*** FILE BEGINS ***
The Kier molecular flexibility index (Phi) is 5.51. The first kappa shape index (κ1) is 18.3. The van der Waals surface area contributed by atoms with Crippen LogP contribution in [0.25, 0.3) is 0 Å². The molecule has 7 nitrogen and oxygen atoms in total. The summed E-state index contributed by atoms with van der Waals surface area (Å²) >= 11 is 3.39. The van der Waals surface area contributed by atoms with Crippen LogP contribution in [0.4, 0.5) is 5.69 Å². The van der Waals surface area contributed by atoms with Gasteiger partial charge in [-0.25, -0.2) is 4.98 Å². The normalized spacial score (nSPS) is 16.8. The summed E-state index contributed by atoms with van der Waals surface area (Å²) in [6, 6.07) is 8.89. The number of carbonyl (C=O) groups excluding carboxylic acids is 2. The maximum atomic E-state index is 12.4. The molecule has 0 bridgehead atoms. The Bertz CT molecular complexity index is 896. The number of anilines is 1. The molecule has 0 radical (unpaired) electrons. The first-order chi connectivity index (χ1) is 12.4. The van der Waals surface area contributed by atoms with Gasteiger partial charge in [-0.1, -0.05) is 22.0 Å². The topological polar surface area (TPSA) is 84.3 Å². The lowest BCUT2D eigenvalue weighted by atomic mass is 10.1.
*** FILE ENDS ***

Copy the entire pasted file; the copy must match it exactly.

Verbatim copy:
The Kier molecular flexibility index (Phi) is 5.51. The first kappa shape index (κ1) is 18.3. The van der Waals surface area contributed by atoms with Crippen LogP contribution in [0.25, 0.3) is 0 Å². The molecule has 7 nitrogen and oxygen atoms in total. The summed E-state index contributed by atoms with van der Waals surface area (Å²) >= 11 is 3.39. The van der Waals surface area contributed by atoms with Crippen LogP contribution in [0.4, 0.5) is 5.69 Å². The van der Waals surface area contributed by atoms with Gasteiger partial charge in [-0.25, -0.2) is 4.98 Å². The normalized spacial score (nSPS) is 16.8. The summed E-state index contributed by atoms with van der Waals surface area (Å²) in [6, 6.07) is 8.89. The number of carbonyl (C=O) groups excluding carboxylic acids is 2. The maximum atomic E-state index is 12.4. The molecule has 0 bridgehead atoms. The Bertz CT molecular complexity index is 896. The number of anilines is 1. The molecule has 0 radical (unpaired) electrons. The first-order chi connectivity index (χ1) is 12.4. The van der Waals surface area contributed by atoms with Gasteiger partial charge in [-0.1, -0.05) is 22.0 Å². The topological polar surface area (TPSA) is 84.3 Å². The lowest BCUT2D eigenvalue weighted by atomic mass is 10.1.